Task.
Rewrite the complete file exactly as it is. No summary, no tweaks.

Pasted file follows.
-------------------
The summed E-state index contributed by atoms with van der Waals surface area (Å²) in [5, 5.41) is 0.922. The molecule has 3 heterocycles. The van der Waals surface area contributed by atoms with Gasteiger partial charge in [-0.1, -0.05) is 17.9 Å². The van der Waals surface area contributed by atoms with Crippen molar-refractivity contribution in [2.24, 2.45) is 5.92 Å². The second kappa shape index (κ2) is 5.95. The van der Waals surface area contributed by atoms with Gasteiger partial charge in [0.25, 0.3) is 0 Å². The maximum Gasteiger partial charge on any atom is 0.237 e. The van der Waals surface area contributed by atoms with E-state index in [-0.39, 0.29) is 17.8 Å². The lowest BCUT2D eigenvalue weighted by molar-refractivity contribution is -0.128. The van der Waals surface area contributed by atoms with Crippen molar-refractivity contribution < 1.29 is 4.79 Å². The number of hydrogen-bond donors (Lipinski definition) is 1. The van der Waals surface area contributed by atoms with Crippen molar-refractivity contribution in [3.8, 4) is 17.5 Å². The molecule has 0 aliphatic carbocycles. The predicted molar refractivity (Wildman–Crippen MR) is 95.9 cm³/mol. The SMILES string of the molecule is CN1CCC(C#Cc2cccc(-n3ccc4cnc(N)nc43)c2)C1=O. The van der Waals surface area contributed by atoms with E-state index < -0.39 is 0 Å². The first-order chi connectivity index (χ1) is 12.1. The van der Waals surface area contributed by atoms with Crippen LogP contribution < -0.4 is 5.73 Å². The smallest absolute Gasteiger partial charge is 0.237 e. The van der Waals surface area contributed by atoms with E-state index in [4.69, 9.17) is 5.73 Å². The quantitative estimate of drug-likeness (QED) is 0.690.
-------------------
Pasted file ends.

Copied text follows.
The summed E-state index contributed by atoms with van der Waals surface area (Å²) in [5, 5.41) is 0.922. The molecule has 3 heterocycles. The van der Waals surface area contributed by atoms with Gasteiger partial charge in [-0.1, -0.05) is 17.9 Å². The van der Waals surface area contributed by atoms with Crippen molar-refractivity contribution in [2.24, 2.45) is 5.92 Å². The second kappa shape index (κ2) is 5.95. The van der Waals surface area contributed by atoms with Gasteiger partial charge in [0.25, 0.3) is 0 Å². The maximum Gasteiger partial charge on any atom is 0.237 e. The van der Waals surface area contributed by atoms with E-state index in [-0.39, 0.29) is 17.8 Å². The lowest BCUT2D eigenvalue weighted by molar-refractivity contribution is -0.128. The van der Waals surface area contributed by atoms with Crippen molar-refractivity contribution < 1.29 is 4.79 Å². The number of hydrogen-bond donors (Lipinski definition) is 1. The van der Waals surface area contributed by atoms with Crippen molar-refractivity contribution in [3.8, 4) is 17.5 Å². The molecule has 0 aliphatic carbocycles. The predicted molar refractivity (Wildman–Crippen MR) is 95.9 cm³/mol. The SMILES string of the molecule is CN1CCC(C#Cc2cccc(-n3ccc4cnc(N)nc43)c2)C1=O. The van der Waals surface area contributed by atoms with E-state index < -0.39 is 0 Å². The first-order chi connectivity index (χ1) is 12.1. The van der Waals surface area contributed by atoms with Crippen LogP contribution < -0.4 is 5.73 Å². The smallest absolute Gasteiger partial charge is 0.237 e. The van der Waals surface area contributed by atoms with E-state index in [4.69, 9.17) is 5.73 Å². The quantitative estimate of drug-likeness (QED) is 0.690.